File - Aladdin poster.
CAIRO – 9 August 2019: Walt disney’s 2019 Aladdin, starring Egyptian-Canadian actor Mena Massoud, has secured a booming success, with world- wide box-office revenues recording more than triple its $183 million budget.
The highly anticipated live-action remake of the 1992 classic Disney film brought us back to the magical land of Agra- bah, where the local thief Aladdin, played by Massoud, falls in love with Princess Jasmine (Naomi Scott).
Will Smith turns in a remarkable performance as beloved blue genie,and the movie also stars Marwan Kenzari, Navid Negahban and Nasim Pe- drad, among others.
Aladdin is one of Disney’s timeless classics and a big part of our childhood, over generations and all around the world, so the decision to remake Aladdin was not easy as the director, cast and crew took on the challenge of producing a new version that had to not only match the old charm and unforgettable vibes of the original animated movie, but also add something new.
Another challenge that the filmmakers took on was assign- ing the leading role to an up-and-coming actor and unfamiliar face like Massoud; not to mention that the movie director Guy Ritchie who is famous for his British gangster movies is new to musicals; and finally, stepping into the shoes of the giant Robin Williams placed a heavy load on the shoulders of the great Will Smith.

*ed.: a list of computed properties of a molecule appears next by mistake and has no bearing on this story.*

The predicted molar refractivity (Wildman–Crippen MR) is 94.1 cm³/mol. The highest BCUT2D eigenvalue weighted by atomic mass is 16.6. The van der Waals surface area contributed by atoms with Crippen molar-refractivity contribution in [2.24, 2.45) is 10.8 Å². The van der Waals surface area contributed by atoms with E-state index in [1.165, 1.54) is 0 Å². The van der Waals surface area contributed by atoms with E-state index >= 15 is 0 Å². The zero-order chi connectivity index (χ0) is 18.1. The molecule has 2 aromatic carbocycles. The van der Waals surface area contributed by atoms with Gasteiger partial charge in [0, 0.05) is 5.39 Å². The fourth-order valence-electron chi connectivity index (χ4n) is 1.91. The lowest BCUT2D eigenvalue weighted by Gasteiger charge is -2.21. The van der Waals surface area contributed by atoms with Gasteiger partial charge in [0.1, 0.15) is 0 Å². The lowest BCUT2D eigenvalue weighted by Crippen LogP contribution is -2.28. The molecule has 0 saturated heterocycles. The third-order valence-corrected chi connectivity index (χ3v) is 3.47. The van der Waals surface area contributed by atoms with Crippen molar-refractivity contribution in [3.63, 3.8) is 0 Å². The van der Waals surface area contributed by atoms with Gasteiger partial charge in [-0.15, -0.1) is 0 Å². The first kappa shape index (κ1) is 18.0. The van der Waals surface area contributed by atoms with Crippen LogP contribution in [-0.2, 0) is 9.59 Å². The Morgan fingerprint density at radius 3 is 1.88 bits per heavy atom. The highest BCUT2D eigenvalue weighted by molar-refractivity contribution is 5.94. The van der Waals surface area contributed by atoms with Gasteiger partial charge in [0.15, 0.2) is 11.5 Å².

The film has brilliantly overcome some of these challenges, exceeding expectations, while others might have resulted in minor tripods.
Richie took a huge risk, moving out of his comfort zone—a great and important step for any artist. However, I have to admit that Richie’s unfamiliarity with musical films was clear in some of the scenes, bringing on one of the few downsides of the remake, such as the “Prince Ali” song scene, which was something of a let-down.
I have to say that Richie’s genius in action did not carry over into the musical remake.
Smith’s challenge was twofold: to present the role from a dif- ferent, new perspective while stepping away from the dazzling persona that Williams had managed to imprint in our minds for years.
It was a hard mission, but I believe that Smith nailed it, brilliantly. Smith refreshed the Genie’s role; or in other words, modernized it, in a funny and amusing performance.
Back in his former comfort zone of comedy, Smith succeeded in imposing his personality even in the scenes where he was quoting directly from the original script; he was not by any means imitating Williams.
In the movie, the blue genie develops emotions for Jasmine’s handmaiden, Dalia, played by Nasim Pedrad, carrying out an effective comic yet romantic side plot. Pedrad’s performance was also one of the good surprises of the remake, with her genuine sense of humor that enriched the comic scenes of the humorous couple.
However, Smith’s singing could be seen as one weak point in the great actor’s performance, unlike Massoud who took us right back to the magic of the old animated movie with his captivating voice.
Looking pretty much like the iconic Aladdin in the minds of the 1990s generation, Massoud was one of the major hits of the movie, marking the birth of a new star, born in Egypt to Egyptian parents and raised in Canada.
Massoud and Scott shared amazing chemistry on screen, complemented by great talent and a credible performance from both rising stars.
There are certain types of roles where the actor/actress’ performances highly depend on each other.